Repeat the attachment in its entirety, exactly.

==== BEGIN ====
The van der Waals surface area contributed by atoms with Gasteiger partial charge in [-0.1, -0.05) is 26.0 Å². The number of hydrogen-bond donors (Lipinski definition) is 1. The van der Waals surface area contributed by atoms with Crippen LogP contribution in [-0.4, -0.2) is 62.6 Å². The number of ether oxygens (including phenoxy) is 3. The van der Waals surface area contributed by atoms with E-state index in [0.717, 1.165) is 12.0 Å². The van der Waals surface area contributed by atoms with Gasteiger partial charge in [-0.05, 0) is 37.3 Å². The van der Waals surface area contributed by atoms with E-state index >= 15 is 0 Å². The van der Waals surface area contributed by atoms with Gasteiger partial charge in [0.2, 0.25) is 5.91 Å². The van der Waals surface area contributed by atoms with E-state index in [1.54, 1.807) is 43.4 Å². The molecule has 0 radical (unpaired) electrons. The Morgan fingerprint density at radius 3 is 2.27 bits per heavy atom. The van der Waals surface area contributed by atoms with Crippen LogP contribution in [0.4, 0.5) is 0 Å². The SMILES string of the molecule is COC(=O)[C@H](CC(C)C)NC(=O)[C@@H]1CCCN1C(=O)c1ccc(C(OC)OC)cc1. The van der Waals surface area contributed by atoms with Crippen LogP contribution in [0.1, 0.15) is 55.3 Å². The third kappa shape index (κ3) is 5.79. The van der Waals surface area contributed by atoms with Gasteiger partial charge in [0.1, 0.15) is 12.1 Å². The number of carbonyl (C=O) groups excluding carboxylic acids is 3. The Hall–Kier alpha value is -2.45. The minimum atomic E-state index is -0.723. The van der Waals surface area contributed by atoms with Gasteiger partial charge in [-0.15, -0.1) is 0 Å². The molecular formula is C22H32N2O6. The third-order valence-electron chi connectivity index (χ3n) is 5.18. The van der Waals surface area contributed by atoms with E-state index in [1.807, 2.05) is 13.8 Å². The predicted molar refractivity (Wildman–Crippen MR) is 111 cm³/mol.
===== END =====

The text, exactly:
The van der Waals surface area contributed by atoms with Gasteiger partial charge in [-0.1, -0.05) is 26.0 Å². The number of hydrogen-bond donors (Lipinski definition) is 1. The van der Waals surface area contributed by atoms with Crippen LogP contribution in [-0.4, -0.2) is 62.6 Å². The number of ether oxygens (including phenoxy) is 3. The van der Waals surface area contributed by atoms with E-state index in [0.717, 1.165) is 12.0 Å². The van der Waals surface area contributed by atoms with Gasteiger partial charge in [-0.05, 0) is 37.3 Å². The van der Waals surface area contributed by atoms with E-state index >= 15 is 0 Å². The van der Waals surface area contributed by atoms with Gasteiger partial charge in [0.2, 0.25) is 5.91 Å². The van der Waals surface area contributed by atoms with E-state index in [1.54, 1.807) is 43.4 Å². The molecule has 0 radical (unpaired) electrons. The Morgan fingerprint density at radius 3 is 2.27 bits per heavy atom. The van der Waals surface area contributed by atoms with Crippen LogP contribution in [0.4, 0.5) is 0 Å². The SMILES string of the molecule is COC(=O)[C@H](CC(C)C)NC(=O)[C@@H]1CCCN1C(=O)c1ccc(C(OC)OC)cc1. The van der Waals surface area contributed by atoms with Crippen LogP contribution in [0.1, 0.15) is 55.3 Å². The third kappa shape index (κ3) is 5.79. The van der Waals surface area contributed by atoms with Gasteiger partial charge in [0.1, 0.15) is 12.1 Å². The number of carbonyl (C=O) groups excluding carboxylic acids is 3. The Hall–Kier alpha value is -2.45. The minimum atomic E-state index is -0.723. The van der Waals surface area contributed by atoms with Gasteiger partial charge in [-0.15, -0.1) is 0 Å². The molecular formula is C22H32N2O6. The third-order valence-electron chi connectivity index (χ3n) is 5.18. The van der Waals surface area contributed by atoms with E-state index in [1.807, 2.05) is 13.8 Å². The predicted molar refractivity (Wildman–Crippen MR) is 111 cm³/mol.